In finishing the long chapter on Reason, we should expect to find a transition that shows the reason for the next section on Spirit. Indeed, we find exactly that, just as we found similar transitions between sections at the end of “Consciousness” and “Self-Consciousness.” However, unlike the shift from, for example, Self-consciousness to Reason, the movement from Reason to Spirit has been anticipated for a long while. If we put aside the Preface (which was written last), then before the section on Reason, there was only one mention of Reason [Vernuft] as a moment of consciousness. On the other hand, before the chapter entitled “Spirit,” the word Geist has appeared about a hundred times. As the title The Phenomenology of Spirit suggests, there is something about Spirit that warrants special attention.
Before turning to the specific pages we read for today, I want to spend some time looking at a couple of instances of “Spirit” that have appeared so far and that might shed light on the specific import of today’s reading within the context of a shift from Reason to Spirit.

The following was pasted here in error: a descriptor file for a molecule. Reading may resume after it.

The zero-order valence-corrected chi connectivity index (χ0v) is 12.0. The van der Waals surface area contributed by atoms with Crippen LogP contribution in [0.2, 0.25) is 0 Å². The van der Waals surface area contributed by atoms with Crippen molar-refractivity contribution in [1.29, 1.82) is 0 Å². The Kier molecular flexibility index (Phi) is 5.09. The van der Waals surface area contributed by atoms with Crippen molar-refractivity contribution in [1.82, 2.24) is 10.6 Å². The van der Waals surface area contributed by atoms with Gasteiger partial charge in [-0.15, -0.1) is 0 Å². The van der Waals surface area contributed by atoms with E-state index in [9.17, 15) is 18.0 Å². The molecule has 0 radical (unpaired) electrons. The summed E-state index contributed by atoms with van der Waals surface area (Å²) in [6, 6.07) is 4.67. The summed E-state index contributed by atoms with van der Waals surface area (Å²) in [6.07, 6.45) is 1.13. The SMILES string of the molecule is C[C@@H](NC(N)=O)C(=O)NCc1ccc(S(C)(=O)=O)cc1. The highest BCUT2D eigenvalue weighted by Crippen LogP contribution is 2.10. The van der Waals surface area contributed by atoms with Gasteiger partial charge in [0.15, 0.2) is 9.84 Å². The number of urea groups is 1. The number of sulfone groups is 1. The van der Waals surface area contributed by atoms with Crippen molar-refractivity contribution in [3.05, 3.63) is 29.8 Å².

If we continue to put aside the Preface, the first mention of the term Geist comes from the Introduction, ¶77. The previous paragraph discussed the inadequacy of a conventional science and declared the necessity of Hegel’s phenomenological method, which would be “an exposition of how knowledge makes its appearance” in its various stages. In ¶77 he writes that this exposition is not a science; it should be thought of as “the path of natural consciousness which presses forward to true knowledge; or as the way of the Soul which journeys through the series of its own configurations as though they were the stations appointed for it by its own nature, so that it may purify itself for the life of the Spirit, and achieve finally, through a completed experience of itself, the awareness of what it really is in itself.” In other words, the goal of Hegel’s phenomenological method is to show how naive, uneducated “natural consciousness” comes to bridge the gap between the knowing (as subjective process) and the known (as object).
Fast forward to the chapter on Self-Consciousness and we find another mention of Spirit just before the subchapter on Lordship and Bondage (paragraphs 175-177). In ¶175, Hegel establishes that “Self-consciousness achieves its satisfaction only in another self-consciousness.” In other words, self-consciousness only becomes what it really is in transcending its own specificity. A little further down we read:
A self-consciousness, in being an object, is just as much ‘I’ as ‘object’. With this, we already have before us the Notion of Spirit. What still lies ahead for consciousness is the experience of what Spirit is–this absolute substance which is the unity of the different independent self-consciousnesses which, in their opposition, enjoy perfect freedom and independence: the “I” that is “We” and the “We” that is “I.” (¶177, page 110)